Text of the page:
While they are not impartial to the nectar within, they are often seen as predators about the ivy blossoms, dipping and feinting at the other insects nectaring among them. Rarely has one succeeded while I have been watching, but the unfortunate honey bee photographed offered a reminder of the harsher fascinations of the natural world.

Hornet with Honey Bee prey.

For the workers, most of what is devoured is carried away to nourish the larvae of the colony housed in exquisitely crafted, papery nests, fashioned, perhaps, in a tree cavity, or maybe some nearby outbuilding (I have seen them more than once hung from the roofs of viewing hides on nature reserves!). These may contain as many as 1500 cells, although as these are reused the overall productivity of the nest can be much greater than that suggested by the physical confines of the nest.

Posted by: Ross Gardner | September 28, 2022

On the loquacity of starlings

With autumn gaining ground the starling flocks are gathering and I was reminded of a poem I penned a while ago.

Various Leavings
Outside my door I sometimes find
A curlew gargling in some
Marshy corner I can't quite see.
Or a woodpecker exchanging trees
For telegraph poles.
Or a time-machine and listening
For a World War bomb
Plummeting to earth.
Or just a starling splattering
Guano on the bonnet of my car.

Posted by: Ross Gardner | September 6, 2022

An Unlikely Special Place

Now, to be perfectly honest, the above picture, whilst pleasant enough, does not capture the best of Pembrokeshire coast. Certainly along the northern stretch of that coastline, it can be one of dizzying cliffs, wildly seething surf and lonely seascapes. Come to think of it, I don’t think I have ever captured the genuinely true essence of any landscape I have encountered. Not purely because of my own limitations as a photographer, but also, I think, that for me the experience of any place works across all the senses, even when not necessarily aware of each in its own isolation – the subtleties, for instance, of scent and sound. It is, at the end of the day, all about being there.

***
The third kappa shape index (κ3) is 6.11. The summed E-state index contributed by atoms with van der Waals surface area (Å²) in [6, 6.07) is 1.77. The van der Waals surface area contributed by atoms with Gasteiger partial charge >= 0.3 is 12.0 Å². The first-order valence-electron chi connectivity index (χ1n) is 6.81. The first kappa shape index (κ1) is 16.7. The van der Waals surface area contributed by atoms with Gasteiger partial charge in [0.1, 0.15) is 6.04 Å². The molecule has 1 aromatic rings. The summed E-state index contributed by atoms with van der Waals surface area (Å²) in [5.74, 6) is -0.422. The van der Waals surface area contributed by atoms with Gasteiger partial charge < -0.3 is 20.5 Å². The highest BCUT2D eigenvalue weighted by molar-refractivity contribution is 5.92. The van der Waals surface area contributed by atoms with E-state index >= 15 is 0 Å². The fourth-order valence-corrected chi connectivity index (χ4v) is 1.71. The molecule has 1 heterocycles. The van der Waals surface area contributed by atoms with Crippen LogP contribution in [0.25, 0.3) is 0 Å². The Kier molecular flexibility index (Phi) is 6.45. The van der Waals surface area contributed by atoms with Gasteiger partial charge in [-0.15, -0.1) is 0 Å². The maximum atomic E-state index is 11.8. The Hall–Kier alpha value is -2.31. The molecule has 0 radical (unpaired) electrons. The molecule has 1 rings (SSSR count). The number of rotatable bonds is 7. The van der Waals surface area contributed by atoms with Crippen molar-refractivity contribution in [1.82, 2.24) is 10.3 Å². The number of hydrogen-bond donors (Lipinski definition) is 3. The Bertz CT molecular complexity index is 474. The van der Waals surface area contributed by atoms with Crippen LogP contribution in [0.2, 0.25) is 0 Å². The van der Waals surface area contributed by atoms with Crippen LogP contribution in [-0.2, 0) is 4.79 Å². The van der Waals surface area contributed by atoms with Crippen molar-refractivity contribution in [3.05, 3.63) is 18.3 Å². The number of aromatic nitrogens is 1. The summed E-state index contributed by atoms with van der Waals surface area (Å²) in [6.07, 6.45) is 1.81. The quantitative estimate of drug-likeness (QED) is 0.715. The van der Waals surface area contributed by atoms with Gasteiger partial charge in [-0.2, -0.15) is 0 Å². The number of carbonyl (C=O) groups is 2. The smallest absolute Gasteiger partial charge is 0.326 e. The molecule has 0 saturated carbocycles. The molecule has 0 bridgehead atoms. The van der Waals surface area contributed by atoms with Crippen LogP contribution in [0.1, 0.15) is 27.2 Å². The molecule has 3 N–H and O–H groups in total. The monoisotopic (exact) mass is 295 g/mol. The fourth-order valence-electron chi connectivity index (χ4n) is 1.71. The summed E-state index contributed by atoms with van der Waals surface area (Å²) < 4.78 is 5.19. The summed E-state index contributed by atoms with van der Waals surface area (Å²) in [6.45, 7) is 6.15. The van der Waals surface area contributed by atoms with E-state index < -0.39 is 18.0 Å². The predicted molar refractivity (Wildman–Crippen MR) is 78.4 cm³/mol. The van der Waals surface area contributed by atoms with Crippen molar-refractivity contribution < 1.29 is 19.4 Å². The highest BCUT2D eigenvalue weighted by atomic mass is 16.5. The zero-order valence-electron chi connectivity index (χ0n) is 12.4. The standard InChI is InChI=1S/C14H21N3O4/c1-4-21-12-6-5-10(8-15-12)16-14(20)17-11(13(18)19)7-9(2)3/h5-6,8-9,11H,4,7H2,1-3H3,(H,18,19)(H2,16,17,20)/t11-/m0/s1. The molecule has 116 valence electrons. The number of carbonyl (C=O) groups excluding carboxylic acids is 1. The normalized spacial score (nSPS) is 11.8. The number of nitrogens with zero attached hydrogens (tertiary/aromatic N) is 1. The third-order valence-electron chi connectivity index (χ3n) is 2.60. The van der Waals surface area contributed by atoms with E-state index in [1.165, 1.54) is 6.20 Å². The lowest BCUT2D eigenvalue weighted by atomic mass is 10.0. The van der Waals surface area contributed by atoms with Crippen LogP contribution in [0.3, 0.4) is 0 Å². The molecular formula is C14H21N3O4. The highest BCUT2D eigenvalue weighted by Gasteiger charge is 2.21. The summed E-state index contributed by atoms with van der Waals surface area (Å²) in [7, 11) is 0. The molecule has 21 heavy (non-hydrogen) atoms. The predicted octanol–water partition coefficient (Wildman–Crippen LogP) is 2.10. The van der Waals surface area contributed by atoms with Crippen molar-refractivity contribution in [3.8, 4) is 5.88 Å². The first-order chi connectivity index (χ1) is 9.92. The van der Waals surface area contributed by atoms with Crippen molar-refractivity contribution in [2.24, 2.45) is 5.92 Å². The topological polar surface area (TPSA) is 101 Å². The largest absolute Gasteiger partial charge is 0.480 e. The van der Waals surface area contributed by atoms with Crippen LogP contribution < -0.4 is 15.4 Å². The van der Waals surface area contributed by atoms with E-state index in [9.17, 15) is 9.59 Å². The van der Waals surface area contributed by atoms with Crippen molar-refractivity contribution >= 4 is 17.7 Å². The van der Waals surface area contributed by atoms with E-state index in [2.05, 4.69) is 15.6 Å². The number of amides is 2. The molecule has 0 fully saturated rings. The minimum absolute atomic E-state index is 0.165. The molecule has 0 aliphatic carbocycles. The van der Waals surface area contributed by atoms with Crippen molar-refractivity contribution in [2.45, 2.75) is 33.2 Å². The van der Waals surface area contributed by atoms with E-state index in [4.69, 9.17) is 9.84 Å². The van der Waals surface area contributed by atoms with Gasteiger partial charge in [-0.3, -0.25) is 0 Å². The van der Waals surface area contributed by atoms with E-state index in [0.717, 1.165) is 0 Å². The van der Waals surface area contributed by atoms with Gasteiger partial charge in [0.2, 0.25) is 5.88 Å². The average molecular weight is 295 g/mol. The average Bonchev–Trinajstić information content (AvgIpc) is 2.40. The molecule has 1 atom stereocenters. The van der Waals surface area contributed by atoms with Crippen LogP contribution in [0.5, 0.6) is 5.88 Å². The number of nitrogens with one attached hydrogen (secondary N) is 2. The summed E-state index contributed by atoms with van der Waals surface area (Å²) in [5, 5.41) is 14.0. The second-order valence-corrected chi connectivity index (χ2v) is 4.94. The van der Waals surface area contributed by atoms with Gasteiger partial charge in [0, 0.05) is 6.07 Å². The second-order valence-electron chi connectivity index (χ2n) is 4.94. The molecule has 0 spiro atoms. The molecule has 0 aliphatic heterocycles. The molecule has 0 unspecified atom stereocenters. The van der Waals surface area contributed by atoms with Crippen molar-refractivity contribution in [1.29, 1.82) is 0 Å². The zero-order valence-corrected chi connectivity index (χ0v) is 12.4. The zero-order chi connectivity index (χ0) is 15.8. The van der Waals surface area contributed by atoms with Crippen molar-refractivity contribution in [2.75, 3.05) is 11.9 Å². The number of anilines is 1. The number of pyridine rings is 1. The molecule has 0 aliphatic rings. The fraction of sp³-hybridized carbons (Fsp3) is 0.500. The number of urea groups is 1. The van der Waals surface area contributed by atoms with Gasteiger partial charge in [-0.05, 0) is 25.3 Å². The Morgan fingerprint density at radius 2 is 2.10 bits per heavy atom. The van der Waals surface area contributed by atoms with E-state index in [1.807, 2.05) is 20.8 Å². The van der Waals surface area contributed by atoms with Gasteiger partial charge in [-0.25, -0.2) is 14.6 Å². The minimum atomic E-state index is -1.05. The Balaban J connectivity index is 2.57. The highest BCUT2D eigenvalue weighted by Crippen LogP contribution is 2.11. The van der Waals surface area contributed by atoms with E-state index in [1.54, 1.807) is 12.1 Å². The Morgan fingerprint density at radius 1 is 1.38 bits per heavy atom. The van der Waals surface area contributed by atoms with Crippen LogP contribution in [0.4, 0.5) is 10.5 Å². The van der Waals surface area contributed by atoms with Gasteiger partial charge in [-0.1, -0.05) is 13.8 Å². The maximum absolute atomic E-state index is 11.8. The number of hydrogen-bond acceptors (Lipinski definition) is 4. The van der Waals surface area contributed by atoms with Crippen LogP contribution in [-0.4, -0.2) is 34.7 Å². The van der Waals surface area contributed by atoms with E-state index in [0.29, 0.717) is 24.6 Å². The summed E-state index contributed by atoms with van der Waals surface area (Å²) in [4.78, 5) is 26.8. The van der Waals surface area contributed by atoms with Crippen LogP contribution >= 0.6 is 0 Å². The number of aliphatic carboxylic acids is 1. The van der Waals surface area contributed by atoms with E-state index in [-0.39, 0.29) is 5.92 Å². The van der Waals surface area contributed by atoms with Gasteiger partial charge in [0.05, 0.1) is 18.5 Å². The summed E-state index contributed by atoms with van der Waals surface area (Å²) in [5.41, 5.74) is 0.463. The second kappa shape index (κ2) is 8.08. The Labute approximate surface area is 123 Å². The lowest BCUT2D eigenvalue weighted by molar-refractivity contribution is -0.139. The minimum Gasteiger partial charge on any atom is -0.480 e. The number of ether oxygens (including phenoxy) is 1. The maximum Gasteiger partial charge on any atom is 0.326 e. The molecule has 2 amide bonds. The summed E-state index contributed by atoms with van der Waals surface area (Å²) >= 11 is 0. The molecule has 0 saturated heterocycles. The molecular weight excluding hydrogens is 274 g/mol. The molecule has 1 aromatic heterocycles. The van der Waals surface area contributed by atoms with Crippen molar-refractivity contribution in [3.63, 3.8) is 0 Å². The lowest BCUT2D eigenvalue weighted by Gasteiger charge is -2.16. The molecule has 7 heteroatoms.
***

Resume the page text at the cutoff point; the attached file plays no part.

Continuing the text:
This is why the image above is significant. It was an unlikely special place along a stretch of coast mostly comprised of granduer and spectacle. We stopped only to take a drink after a short toil uphill. We chose that spot because there was a convenient grassy ledge to sit on. We sat for much longer than the couple of minutes we intended, unable to drag ourselves away.

It was a grey seal loafing in the water down in the little bay that first drew our attention, floating with his head above the surface, briefly clocking us looking down at him before letting his own gaze drift elsewhere along the cliff. The sea behind him glittered brightly in a great corruscating funnel of light, spreading towards the cliffs hazed in the distance and the stony rise of St David’s Head beyond them.

A Gatekeeper (Pyronia tithonus) sip from Water Mint (Mentha aquatica).

Then our focus was drawn closer, to the grass and bracken cladding the slope directly in front of us, and which the picture doesn’t amply show, was full of flowers. The trickle of a small stream seeped through the rocks to dampen the soil – water mint, purple loosestrife, hemp-agrimony and others all thrived and bloomed among this tiny wetland. And where they flourished, the butterflies thronged. That little scoop in the cliff, while we sat there, was a constant twitch and flutter of wings. Along with the gatekeeper the blue (male) and orange-edged brown (female) of common blue butterflies favoured the mauve heads of the mint; a small copper seemed more intent on the scattered yellow of hawk’s-beards; small tortoisehell and peacock all vied for space on the pale, tightly-packed umbels of the hemp-agrimony; a dark green fritillary dashed through, apparently not tempted by any.

This little spot, that we could so easily have walked passed, drawn onwards by the abundant visual delights all around us, had become the focal point; for butterflies and bees; for the glint of gleeming green that spiralled down to reveal itself as another ‘very impressive beetle‘, this time a rose chafer. A focal point also for two human onlookers so absorbed in equal measure by the small lives, the ever-expanding vista and everything in between.

The Rose Chafer (Cetonia aurata) – a not unimpressive beetle.

A sunlit sea towards St David’s Head, Pembrokeshire.

Posted by: Ross Gardner | August 25, 2022

Where there’s a shell, there’s a home

Rhossili Bay

The Gower is a peninsula of some 180km2 (70 square miles) on the south coast of Wales. It is a place we have been drawn back to over the years, in no small part due to its coastline; one of rocky cliffs, sand dunes, sheltered bays and sandy beaches. It is to Rhossili Bay on the west tip of The Gower that this post draws the attention. Here is to be found a wonderful, flat expanse of sand that never seems to feel busy, despite its popularity, backed by the sandstone hulk of Rhossili Down rising up to close on 200 metres and sheltered to south by the rocky promontory of Worm’s Head.